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Gilt edgy

Claims that UK Government bonds are ’on a bed of nitroglycerine’ may be overblown but the market has certainly lost its lustre.

Call that an economic recovery? I’ve seen better bounces from a bean bag. Not only has the UK been the last of the major developed countries to emerge from recession, we have had the most anaemic recovery. Perhaps the adverse weather played a part but it is disappointing nonetheless. It is at times like this investors should take comfort from the very international nature of the companies listed on our domestic stock exchange.

The area where our lagging performance does create issues is in Government bonds, or gilt-edged securities as they are popularly known. Some of the gilt appears to have been rubbed off these stocks. Pimco, the world’s biggest fixed-income manager, referred to British gilts as sitting on a bed of nitroglycerine. It was enough to bring a Government spokesman out to defend the state of our national debt.

But we do have a debt problem. Quantitative easing has cost nearly £200bn and is coming to an end. Repaying
this, and the cost of bailing out the banks, will be exercising the minds of whoever is running the country for some time. Whether achieved through higher taxation, cuts in public spending or, most likely, a combination of the two, action will have to be seen to be done if we are to hold on to our coveted AAA status.

You only have to look at what has been going on in Greece to realise that international bond investors can be pretty unforgiving.

It all started with a story that the Greeks were wooing China as potential buyers of a new tranche of debt. Suddenly other buyers evaporated and yields on Greek national bonds flew out to touch nearly 7 per cent – double that of Germany. Remember, both these countries are in the eurozone.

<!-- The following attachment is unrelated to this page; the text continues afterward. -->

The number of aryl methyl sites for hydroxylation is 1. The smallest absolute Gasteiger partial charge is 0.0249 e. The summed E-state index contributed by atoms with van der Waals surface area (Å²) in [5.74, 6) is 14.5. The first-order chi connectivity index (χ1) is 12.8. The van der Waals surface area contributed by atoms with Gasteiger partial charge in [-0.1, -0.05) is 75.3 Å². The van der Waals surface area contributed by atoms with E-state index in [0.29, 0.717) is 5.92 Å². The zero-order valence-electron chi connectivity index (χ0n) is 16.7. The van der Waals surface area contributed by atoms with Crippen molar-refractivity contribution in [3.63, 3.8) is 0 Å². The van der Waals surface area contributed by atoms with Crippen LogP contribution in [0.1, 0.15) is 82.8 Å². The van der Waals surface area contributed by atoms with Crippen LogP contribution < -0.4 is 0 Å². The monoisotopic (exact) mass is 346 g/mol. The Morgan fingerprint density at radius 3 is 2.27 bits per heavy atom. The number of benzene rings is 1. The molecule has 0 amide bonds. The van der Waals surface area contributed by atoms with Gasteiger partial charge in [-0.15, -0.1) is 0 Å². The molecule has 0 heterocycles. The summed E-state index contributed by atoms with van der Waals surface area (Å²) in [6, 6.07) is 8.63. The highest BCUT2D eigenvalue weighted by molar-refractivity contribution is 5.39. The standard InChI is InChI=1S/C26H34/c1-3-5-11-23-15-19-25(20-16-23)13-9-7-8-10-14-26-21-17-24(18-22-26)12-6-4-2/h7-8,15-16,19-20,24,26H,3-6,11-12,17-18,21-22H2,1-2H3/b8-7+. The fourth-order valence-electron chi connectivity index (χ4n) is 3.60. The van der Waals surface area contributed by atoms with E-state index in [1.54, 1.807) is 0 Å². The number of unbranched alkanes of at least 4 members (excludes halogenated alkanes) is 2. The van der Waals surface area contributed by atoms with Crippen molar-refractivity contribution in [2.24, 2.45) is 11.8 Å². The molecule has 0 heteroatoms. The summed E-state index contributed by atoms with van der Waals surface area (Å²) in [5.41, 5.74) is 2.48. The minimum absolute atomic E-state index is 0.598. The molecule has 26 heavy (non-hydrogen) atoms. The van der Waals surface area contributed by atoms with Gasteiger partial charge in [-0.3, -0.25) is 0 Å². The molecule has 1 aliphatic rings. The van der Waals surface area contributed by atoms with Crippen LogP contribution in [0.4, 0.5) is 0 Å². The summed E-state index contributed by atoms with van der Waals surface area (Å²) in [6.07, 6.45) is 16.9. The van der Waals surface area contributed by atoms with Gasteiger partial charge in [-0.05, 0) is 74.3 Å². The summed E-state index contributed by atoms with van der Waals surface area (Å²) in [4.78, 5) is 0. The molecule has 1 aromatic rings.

The worries over the state of some eurozone economies has been behind the sinking of the euro itself. Sterling has hardly been robust but we
have made up ground over the single European currency. Holidays on the continent are beginning to look affordable again, even if our exporters
may find life a little tougher when it comes to selling into the European Union.

British gilts have taken something of a tumble in recent weeks. The flight to quality that characterised the aftermath of the Lehman collapse, along with the savage cutting of interest rates, led to a rise in Government bond prices and a restoration of the yield gap for the first time in
decades. Gilts are back above equities in yield terms, partly because of the falls that have taken place but also as dividends have been cut
by companies seeking to bolster their balance sheets.

Even so, with yields of just 4 per cent on 10-year gilts, there is no cause for complacency. A downgrade in our debt rating or a rise in interest rates to head off inflation – not necessarily likely but not impossible either – would see gilt prices tumble further. In turn, this would make refinancing our debt that much more costly, adding to the pressures on the Government as it seeks to contain the situation.

For the time being, the case for investing in gilts looks pretty thin. Perhaps the suggestion that this market might explode is a little extreme
but when big bond managers like Pimco fight shy of buying our debt, perhaps the humble private investor should too. There will be plenty of investors forced to stay in this market – like pension funds, required to meet stringent asset/ liability matching criteria.

Brian Tora ( is principal of the Tora Partnership


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